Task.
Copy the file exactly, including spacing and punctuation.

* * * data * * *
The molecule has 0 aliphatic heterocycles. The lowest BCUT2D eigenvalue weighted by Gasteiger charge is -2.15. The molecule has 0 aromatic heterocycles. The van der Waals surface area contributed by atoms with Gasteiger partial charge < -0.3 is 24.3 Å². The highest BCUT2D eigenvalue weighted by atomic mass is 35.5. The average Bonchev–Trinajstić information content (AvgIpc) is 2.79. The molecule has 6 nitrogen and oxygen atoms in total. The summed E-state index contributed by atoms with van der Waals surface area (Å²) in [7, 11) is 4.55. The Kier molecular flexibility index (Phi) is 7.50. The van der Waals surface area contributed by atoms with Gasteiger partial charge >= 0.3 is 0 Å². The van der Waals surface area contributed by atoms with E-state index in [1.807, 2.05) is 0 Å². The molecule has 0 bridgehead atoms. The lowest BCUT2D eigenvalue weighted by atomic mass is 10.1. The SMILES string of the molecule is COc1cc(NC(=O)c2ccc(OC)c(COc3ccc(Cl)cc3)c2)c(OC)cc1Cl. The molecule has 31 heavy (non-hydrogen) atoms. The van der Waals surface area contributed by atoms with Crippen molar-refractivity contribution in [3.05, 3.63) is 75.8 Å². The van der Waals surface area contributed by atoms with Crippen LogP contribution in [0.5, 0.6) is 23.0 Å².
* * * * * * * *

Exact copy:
The molecule has 0 aliphatic heterocycles. The lowest BCUT2D eigenvalue weighted by Gasteiger charge is -2.15. The molecule has 0 aromatic heterocycles. The van der Waals surface area contributed by atoms with Gasteiger partial charge < -0.3 is 24.3 Å². The highest BCUT2D eigenvalue weighted by atomic mass is 35.5. The average Bonchev–Trinajstić information content (AvgIpc) is 2.79. The molecule has 6 nitrogen and oxygen atoms in total. The summed E-state index contributed by atoms with van der Waals surface area (Å²) in [7, 11) is 4.55. The Kier molecular flexibility index (Phi) is 7.50. The van der Waals surface area contributed by atoms with Gasteiger partial charge >= 0.3 is 0 Å². The van der Waals surface area contributed by atoms with E-state index in [1.807, 2.05) is 0 Å². The molecule has 0 bridgehead atoms. The lowest BCUT2D eigenvalue weighted by atomic mass is 10.1. The SMILES string of the molecule is COc1cc(NC(=O)c2ccc(OC)c(COc3ccc(Cl)cc3)c2)c(OC)cc1Cl. The molecule has 31 heavy (non-hydrogen) atoms. The van der Waals surface area contributed by atoms with Crippen molar-refractivity contribution in [3.05, 3.63) is 75.8 Å². The van der Waals surface area contributed by atoms with Crippen LogP contribution in [0.5, 0.6) is 23.0 Å².